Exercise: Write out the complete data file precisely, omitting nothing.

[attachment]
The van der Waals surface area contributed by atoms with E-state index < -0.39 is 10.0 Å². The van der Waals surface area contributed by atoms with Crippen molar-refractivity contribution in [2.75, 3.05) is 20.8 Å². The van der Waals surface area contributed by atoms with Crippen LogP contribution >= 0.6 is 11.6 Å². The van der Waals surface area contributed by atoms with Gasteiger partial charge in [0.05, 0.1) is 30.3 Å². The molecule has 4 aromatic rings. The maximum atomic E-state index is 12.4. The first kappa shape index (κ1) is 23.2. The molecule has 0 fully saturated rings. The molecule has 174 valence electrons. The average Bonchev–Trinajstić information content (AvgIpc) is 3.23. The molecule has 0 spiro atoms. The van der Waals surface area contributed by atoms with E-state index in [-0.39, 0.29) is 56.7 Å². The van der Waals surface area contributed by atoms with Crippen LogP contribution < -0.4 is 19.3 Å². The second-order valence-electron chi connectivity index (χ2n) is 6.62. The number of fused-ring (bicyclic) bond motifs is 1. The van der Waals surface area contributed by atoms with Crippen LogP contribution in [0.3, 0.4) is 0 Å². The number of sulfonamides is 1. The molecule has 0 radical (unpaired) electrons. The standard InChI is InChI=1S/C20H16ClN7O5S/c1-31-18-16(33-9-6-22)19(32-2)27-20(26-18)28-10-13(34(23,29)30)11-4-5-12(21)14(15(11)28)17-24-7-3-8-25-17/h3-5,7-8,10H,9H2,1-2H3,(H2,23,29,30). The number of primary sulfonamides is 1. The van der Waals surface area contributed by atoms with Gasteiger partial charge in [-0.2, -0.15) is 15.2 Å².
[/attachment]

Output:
The van der Waals surface area contributed by atoms with E-state index < -0.39 is 10.0 Å². The van der Waals surface area contributed by atoms with Crippen molar-refractivity contribution in [2.75, 3.05) is 20.8 Å². The van der Waals surface area contributed by atoms with Crippen LogP contribution >= 0.6 is 11.6 Å². The van der Waals surface area contributed by atoms with Gasteiger partial charge in [0.05, 0.1) is 30.3 Å². The molecule has 4 aromatic rings. The maximum atomic E-state index is 12.4. The first kappa shape index (κ1) is 23.2. The molecule has 0 fully saturated rings. The molecule has 174 valence electrons. The average Bonchev–Trinajstić information content (AvgIpc) is 3.23. The molecule has 0 spiro atoms. The van der Waals surface area contributed by atoms with E-state index in [-0.39, 0.29) is 56.7 Å². The van der Waals surface area contributed by atoms with Crippen LogP contribution < -0.4 is 19.3 Å². The second-order valence-electron chi connectivity index (χ2n) is 6.62. The number of fused-ring (bicyclic) bond motifs is 1. The van der Waals surface area contributed by atoms with Crippen LogP contribution in [0.3, 0.4) is 0 Å². The number of sulfonamides is 1. The molecule has 0 radical (unpaired) electrons. The standard InChI is InChI=1S/C20H16ClN7O5S/c1-31-18-16(33-9-6-22)19(32-2)27-20(26-18)28-10-13(34(23,29)30)11-4-5-12(21)14(15(11)28)17-24-7-3-8-25-17/h3-5,7-8,10H,9H2,1-2H3,(H2,23,29,30). The number of primary sulfonamides is 1. The van der Waals surface area contributed by atoms with Gasteiger partial charge in [-0.2, -0.15) is 15.2 Å².